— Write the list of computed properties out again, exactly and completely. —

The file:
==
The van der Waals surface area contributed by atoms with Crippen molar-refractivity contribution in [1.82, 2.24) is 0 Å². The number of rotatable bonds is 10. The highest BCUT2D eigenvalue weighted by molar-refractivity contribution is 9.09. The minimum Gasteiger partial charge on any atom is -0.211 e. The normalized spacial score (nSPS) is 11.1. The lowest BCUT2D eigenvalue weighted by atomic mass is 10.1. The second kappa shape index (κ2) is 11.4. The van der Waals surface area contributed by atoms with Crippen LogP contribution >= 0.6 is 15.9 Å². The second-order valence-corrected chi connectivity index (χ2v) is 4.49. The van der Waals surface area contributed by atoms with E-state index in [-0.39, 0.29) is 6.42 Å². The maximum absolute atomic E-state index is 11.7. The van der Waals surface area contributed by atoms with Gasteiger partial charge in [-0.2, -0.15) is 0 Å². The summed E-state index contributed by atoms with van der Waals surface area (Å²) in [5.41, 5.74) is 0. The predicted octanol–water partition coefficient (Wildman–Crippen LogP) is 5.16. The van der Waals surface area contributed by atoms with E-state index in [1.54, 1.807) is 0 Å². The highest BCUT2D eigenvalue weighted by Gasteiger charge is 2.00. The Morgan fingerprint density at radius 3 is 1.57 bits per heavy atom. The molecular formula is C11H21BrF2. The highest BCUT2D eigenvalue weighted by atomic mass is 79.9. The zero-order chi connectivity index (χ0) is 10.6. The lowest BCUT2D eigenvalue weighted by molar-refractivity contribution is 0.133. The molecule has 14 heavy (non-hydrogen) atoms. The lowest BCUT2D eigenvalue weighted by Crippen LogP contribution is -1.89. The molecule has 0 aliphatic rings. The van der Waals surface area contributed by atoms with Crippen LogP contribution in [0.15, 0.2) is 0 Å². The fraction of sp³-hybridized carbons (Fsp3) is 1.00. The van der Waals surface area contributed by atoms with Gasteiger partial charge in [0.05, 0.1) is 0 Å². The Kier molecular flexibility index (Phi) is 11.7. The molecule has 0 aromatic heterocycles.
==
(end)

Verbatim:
The van der Waals surface area contributed by atoms with Crippen molar-refractivity contribution in [1.82, 2.24) is 0 Å². The number of rotatable bonds is 10. The highest BCUT2D eigenvalue weighted by molar-refractivity contribution is 9.09. The minimum Gasteiger partial charge on any atom is -0.211 e. The normalized spacial score (nSPS) is 11.1. The lowest BCUT2D eigenvalue weighted by atomic mass is 10.1. The second kappa shape index (κ2) is 11.4. The van der Waals surface area contributed by atoms with Crippen LogP contribution >= 0.6 is 15.9 Å². The second-order valence-corrected chi connectivity index (χ2v) is 4.49. The van der Waals surface area contributed by atoms with E-state index in [-0.39, 0.29) is 6.42 Å². The maximum absolute atomic E-state index is 11.7. The van der Waals surface area contributed by atoms with Gasteiger partial charge in [-0.2, -0.15) is 0 Å². The summed E-state index contributed by atoms with van der Waals surface area (Å²) in [5.41, 5.74) is 0. The predicted octanol–water partition coefficient (Wildman–Crippen LogP) is 5.16. The van der Waals surface area contributed by atoms with E-state index in [1.54, 1.807) is 0 Å². The highest BCUT2D eigenvalue weighted by Gasteiger charge is 2.00. The Morgan fingerprint density at radius 3 is 1.57 bits per heavy atom. The molecular formula is C11H21BrF2. The highest BCUT2D eigenvalue weighted by atomic mass is 79.9. The zero-order chi connectivity index (χ0) is 10.6. The lowest BCUT2D eigenvalue weighted by molar-refractivity contribution is 0.133. The molecule has 14 heavy (non-hydrogen) atoms. The lowest BCUT2D eigenvalue weighted by Crippen LogP contribution is -1.89. The molecule has 0 aliphatic rings. The van der Waals surface area contributed by atoms with Crippen LogP contribution in [0.15, 0.2) is 0 Å². The fraction of sp³-hybridized carbons (Fsp3) is 1.00. The van der Waals surface area contributed by atoms with Gasteiger partial charge in [0.05, 0.1) is 0 Å². The Kier molecular flexibility index (Phi) is 11.7. The molecule has 0 aromatic heterocycles.